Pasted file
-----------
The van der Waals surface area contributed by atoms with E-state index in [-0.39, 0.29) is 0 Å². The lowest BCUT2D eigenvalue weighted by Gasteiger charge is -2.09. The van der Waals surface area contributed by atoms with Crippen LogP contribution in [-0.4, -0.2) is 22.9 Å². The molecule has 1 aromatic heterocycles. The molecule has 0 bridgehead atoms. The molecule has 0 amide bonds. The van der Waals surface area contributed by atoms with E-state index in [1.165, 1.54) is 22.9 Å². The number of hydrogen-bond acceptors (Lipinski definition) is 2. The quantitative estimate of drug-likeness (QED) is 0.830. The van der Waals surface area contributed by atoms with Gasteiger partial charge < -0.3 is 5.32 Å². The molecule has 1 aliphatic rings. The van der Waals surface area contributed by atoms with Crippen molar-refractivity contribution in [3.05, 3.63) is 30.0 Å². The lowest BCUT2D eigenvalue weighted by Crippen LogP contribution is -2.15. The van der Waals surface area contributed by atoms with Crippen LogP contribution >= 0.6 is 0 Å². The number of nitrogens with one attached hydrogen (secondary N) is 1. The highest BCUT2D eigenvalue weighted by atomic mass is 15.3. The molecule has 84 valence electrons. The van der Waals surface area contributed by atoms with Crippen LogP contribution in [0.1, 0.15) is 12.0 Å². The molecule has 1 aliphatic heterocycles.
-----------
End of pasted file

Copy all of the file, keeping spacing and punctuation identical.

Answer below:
The van der Waals surface area contributed by atoms with E-state index in [-0.39, 0.29) is 0 Å². The lowest BCUT2D eigenvalue weighted by Gasteiger charge is -2.09. The van der Waals surface area contributed by atoms with Crippen LogP contribution in [-0.4, -0.2) is 22.9 Å². The molecule has 1 aromatic heterocycles. The molecule has 0 bridgehead atoms. The molecule has 0 amide bonds. The van der Waals surface area contributed by atoms with E-state index in [1.165, 1.54) is 22.9 Å². The number of hydrogen-bond acceptors (Lipinski definition) is 2. The quantitative estimate of drug-likeness (QED) is 0.830. The van der Waals surface area contributed by atoms with Gasteiger partial charge < -0.3 is 5.32 Å². The molecule has 1 aliphatic rings. The van der Waals surface area contributed by atoms with Crippen molar-refractivity contribution in [3.05, 3.63) is 30.0 Å². The lowest BCUT2D eigenvalue weighted by Crippen LogP contribution is -2.15. The van der Waals surface area contributed by atoms with Crippen LogP contribution >= 0.6 is 0 Å². The number of nitrogens with one attached hydrogen (secondary N) is 1. The highest BCUT2D eigenvalue weighted by atomic mass is 15.3. The molecule has 84 valence electrons. The van der Waals surface area contributed by atoms with Crippen LogP contribution in [0.1, 0.15) is 12.0 Å². The molecule has 1 aliphatic heterocycles.